How can new SDR issuances help advance an equitable global response to the climate crisis?
While participants did offer suggestions for lending existing SDRs, the primary focus of experts’ and legislators’ remarks was the need for more, larger, and repeated SDR issuances to address the continued fallout of the pandemic, and also the longer-term challenge of the climate crisis.
The participants agreed that the climate crisis is an existential threat to the lives and well-being of people around the globe. But its dire costs will not be borne equally; the people of the Global South are on the frontlines of a climate disaster for which they bear little responsibility. A globally just transition away from fossil fuels must meet the needs of developing countries as they seek to adapt to new conditions, navigate the costly consequences of the crisis, and advance their development needs while still aligning with global climate goals.
Existing levels and forms of climate finance are wholly inadequate, and don’t even begin to measure up to the vast challenges that lie ahead. Thirteen years ago, at the UN Climate Change Conference in Copenhagen, rich nations pledged that by 2020 they would be providing developing countries with $100 billion per year for climate adaptation. This commitment fell well short of the UN-estimated annual adaptation needs of up to $300 billion by 2030 — and thus far, actual commitments have amounted to a mere fraction of what was promised. This is to say nothing of climate change mitigation. All told, the gap between available climate finance and what is needed to support a globally just transition is measured in trillions of dollars per year.
What financing is available, meanwhile, often comes in the form of debt — on top of what are already crisis-level global debt burdens — and with costly conditions that leave developing countries with shrinking policy space with which to meet people’s needs while responding to the changing climate. The dominant method of attempting to leverage public sector funds to attract private investment through de-risking and financialization, meanwhile, is proving to be a losing strategy.
SDRs have a crucial role to play in helping to achieve adequate short- and medium-term flows of climate finance. New and larger SDR allocations could mobilize trillions of dollars to respond to the coming impacts of climate change, while alleviating harmful debt burdens and expanding the policy space available to developing countries. Importantly, they would do so at very little cost to wealthier countries, and without the need to solicit voluntary contributions.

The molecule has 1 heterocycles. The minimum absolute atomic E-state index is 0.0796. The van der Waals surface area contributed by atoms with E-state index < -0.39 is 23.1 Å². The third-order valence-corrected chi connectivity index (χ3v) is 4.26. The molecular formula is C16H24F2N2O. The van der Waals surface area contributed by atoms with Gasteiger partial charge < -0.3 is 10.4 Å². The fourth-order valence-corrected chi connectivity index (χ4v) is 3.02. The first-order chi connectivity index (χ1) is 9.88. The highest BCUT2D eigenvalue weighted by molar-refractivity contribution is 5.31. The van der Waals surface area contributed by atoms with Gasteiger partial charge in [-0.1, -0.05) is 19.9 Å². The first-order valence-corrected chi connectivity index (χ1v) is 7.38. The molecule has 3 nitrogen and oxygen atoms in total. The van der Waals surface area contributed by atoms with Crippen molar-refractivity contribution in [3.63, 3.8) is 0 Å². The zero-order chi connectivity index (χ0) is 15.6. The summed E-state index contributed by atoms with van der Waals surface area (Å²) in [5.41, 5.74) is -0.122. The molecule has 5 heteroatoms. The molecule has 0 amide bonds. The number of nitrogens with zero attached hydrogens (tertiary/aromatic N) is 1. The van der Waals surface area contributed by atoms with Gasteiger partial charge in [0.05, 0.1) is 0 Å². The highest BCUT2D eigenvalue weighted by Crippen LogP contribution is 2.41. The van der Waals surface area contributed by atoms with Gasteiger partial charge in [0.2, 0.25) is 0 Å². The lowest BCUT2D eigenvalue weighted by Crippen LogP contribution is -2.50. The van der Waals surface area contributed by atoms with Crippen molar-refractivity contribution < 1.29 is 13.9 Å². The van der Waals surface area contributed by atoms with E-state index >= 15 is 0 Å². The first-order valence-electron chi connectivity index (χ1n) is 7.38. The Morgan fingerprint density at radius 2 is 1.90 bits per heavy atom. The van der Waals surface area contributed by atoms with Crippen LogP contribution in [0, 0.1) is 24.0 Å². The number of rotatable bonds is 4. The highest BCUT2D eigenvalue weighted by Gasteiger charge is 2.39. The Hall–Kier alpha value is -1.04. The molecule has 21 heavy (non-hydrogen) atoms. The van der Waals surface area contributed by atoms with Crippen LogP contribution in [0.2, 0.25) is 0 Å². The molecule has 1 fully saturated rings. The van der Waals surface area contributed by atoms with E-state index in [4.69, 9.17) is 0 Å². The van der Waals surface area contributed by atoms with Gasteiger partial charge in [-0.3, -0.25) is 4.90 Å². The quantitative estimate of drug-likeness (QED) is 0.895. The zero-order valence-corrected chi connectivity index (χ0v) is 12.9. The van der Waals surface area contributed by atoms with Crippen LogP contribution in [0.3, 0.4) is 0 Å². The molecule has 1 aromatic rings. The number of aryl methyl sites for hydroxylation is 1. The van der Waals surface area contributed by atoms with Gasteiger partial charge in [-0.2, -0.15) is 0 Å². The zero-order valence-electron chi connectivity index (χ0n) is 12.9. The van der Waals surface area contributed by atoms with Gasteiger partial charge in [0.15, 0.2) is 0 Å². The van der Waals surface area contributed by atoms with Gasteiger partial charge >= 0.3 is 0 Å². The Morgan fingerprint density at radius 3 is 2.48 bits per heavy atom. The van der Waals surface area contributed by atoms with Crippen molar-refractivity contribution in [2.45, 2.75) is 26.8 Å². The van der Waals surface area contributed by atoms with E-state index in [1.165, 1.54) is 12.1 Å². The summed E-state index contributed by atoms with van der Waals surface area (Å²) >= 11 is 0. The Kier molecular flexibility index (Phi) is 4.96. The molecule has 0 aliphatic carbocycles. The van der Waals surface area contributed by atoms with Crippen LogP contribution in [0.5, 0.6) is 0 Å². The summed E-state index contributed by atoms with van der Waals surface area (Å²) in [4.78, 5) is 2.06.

For this reason, many participants highlighted the urgent need for new SDR issuances. This includes the proposal for an immediate allocation of 2 trillion SDRs to respond to the present crisis — an idea that has garnered significant support from global civil society, but which would require, among other things, the approval of the US Congress. Rep. Chuy García, who taped a video message for the workshop, has championed such efforts in the US Congress, and has led legislation proposing trillions in new SDRs that has passed the US House of Representatives. The participants also expressed broad support for proposals for regular, annual SDR issuances that would help address the needs of developing countries as they confront the long-term effects of the climate crisis, as Barbados Prime Minister Mia Mottley put forward in her speech at COP26.
SDRs are not a magic bullet for climate finance. But as part of a wider framework, they can be a key tool for leveraging the resources needed for global climate justice. As this workshop made clear, political leaders and civil society experts from the Global North and the Global South alike are beginning to see the potential that SDRs hold — and are eager to work together across borders to ensure that it is realized.